DVD Review Jimi Hendrix: Hear My Train A Comin’

jimi dvd

I don’t pretend to be the world’s greatest Jimi Hendrix fan. I know that thousands of devotees of the world’s greatest rock guitarist are more hip than I am to the extensive body of music he left behind and the rare and not-so-rare archival footage of him during his 1967-1970 heyday.

But I can claim this: I saw Jimi perform, at Southern Methodist University in Dallas in August of 1968. And I genuinely love his music and his talent. So that’s where I’m coming from in writing this review of Jimi Hendrix: Hear My Train A Comin’.

Where I’m also coming from is the fact that I greatly enjoyed Jimi’s singing, not just his guitar playing and showmanship. And as this disc’s awesome new documentary underscores with its many interviews from those who were there, he could sing superbly, though Jimi didn’t believe that. Anyway, it’s nice to hear I’m not the only one who feels that way.

But mostly it’s nice — make that great — to see this nearly two-hour portrait of a man who broke barriers without being hostile or arrogant, but rather was a decent, happy, generous guy — and a shy guy, who blossomed while performing. As Paul McCartney points out in one of his many interview clips, that mix of off-stage insecurity and on-stage bravado is common for many artists.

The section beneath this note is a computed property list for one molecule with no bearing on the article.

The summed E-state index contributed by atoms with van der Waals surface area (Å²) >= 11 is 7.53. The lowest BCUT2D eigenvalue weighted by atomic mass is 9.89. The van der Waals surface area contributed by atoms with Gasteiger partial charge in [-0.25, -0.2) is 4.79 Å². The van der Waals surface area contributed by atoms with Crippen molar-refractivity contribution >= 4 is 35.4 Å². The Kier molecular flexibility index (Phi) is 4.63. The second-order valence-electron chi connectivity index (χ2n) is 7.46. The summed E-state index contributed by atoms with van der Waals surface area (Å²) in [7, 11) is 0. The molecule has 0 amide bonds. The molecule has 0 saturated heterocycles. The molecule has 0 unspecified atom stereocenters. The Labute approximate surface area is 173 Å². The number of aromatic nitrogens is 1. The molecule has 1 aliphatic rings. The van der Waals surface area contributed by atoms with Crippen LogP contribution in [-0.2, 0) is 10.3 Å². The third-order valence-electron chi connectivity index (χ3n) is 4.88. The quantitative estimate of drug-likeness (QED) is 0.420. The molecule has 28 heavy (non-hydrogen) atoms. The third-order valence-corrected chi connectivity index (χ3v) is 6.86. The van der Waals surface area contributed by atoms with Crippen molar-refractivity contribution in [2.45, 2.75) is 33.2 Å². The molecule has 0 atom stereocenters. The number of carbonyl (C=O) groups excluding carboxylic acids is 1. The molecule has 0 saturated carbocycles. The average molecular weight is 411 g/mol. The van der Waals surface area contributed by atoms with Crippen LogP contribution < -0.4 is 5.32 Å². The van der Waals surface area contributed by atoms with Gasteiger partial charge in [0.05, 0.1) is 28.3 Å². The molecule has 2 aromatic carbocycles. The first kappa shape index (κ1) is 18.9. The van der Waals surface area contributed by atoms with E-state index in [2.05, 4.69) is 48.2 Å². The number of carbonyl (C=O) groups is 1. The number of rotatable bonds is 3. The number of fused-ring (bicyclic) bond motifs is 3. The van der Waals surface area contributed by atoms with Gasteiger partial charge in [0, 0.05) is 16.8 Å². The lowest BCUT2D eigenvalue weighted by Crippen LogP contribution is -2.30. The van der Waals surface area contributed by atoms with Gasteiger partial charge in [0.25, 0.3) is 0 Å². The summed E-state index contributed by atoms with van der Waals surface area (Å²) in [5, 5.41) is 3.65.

At least Paul is still alive, unlike so many other interviewees, including Noel Redding and Mitch Mitchell of the Jimi Hendrix Experience. But that doesn’t mean their words ring any less true.

The documentary features some performance footage, but is more of a historical recap enmeshed with a strong personality profile. Far more performances can be found among the many extras, including previously unreleased color footage of Jimi playing at 1968’s Miami Pop Festival and at 1970’s New York Pop Festival.

Whether you’re a longtime fan hip to minutiae or a loyal but less fiercely focused follower, the documentary, first aired on PBS, is appreciative without being reverential, and well worth two hours of your time. Time was what Jimi didn’t have enough, having passed at age 27. The least we can do now is savor what he left us.

— Bruce Westbrook

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